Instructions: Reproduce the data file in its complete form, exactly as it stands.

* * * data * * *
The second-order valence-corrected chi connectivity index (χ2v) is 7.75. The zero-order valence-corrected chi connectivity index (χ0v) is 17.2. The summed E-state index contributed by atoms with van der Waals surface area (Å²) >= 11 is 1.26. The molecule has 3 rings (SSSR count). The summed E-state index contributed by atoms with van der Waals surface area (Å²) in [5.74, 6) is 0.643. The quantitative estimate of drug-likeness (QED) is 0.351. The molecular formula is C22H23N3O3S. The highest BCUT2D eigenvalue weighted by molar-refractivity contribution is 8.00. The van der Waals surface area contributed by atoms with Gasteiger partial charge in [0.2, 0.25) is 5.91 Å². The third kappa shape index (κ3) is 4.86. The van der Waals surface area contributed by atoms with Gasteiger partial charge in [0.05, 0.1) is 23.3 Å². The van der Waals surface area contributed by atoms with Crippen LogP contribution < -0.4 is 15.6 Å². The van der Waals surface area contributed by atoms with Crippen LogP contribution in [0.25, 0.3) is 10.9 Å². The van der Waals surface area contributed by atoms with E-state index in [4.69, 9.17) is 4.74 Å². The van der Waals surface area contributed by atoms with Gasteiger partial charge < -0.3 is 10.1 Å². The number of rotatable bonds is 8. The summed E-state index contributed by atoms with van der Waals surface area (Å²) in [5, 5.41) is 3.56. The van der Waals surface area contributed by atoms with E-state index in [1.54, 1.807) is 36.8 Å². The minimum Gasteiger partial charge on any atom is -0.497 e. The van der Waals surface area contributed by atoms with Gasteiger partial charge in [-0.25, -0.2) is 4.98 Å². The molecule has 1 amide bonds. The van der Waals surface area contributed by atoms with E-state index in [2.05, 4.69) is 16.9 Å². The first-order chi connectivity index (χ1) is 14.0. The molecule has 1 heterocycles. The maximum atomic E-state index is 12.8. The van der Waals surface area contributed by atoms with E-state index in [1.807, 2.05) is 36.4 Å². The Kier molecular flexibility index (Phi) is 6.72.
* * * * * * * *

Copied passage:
The second-order valence-corrected chi connectivity index (χ2v) is 7.75. The zero-order valence-corrected chi connectivity index (χ0v) is 17.2. The summed E-state index contributed by atoms with van der Waals surface area (Å²) >= 11 is 1.26. The molecule has 3 rings (SSSR count). The summed E-state index contributed by atoms with van der Waals surface area (Å²) in [5.74, 6) is 0.643. The quantitative estimate of drug-likeness (QED) is 0.351. The molecular formula is C22H23N3O3S. The highest BCUT2D eigenvalue weighted by molar-refractivity contribution is 8.00. The van der Waals surface area contributed by atoms with Gasteiger partial charge in [0.2, 0.25) is 5.91 Å². The third kappa shape index (κ3) is 4.86. The van der Waals surface area contributed by atoms with Gasteiger partial charge in [0.05, 0.1) is 23.3 Å². The van der Waals surface area contributed by atoms with Crippen LogP contribution < -0.4 is 15.6 Å². The van der Waals surface area contributed by atoms with Crippen LogP contribution in [0.25, 0.3) is 10.9 Å². The van der Waals surface area contributed by atoms with E-state index in [4.69, 9.17) is 4.74 Å². The van der Waals surface area contributed by atoms with Gasteiger partial charge < -0.3 is 10.1 Å². The number of rotatable bonds is 8. The summed E-state index contributed by atoms with van der Waals surface area (Å²) in [5, 5.41) is 3.56. The van der Waals surface area contributed by atoms with E-state index in [1.54, 1.807) is 36.8 Å². The minimum Gasteiger partial charge on any atom is -0.497 e. The van der Waals surface area contributed by atoms with Gasteiger partial charge in [-0.25, -0.2) is 4.98 Å². The molecule has 1 amide bonds. The van der Waals surface area contributed by atoms with E-state index in [2.05, 4.69) is 16.9 Å². The first-order chi connectivity index (χ1) is 14.0. The molecule has 1 heterocycles. The maximum atomic E-state index is 12.8. The van der Waals surface area contributed by atoms with E-state index in [1.807, 2.05) is 36.4 Å². The Kier molecular flexibility index (Phi) is 6.72.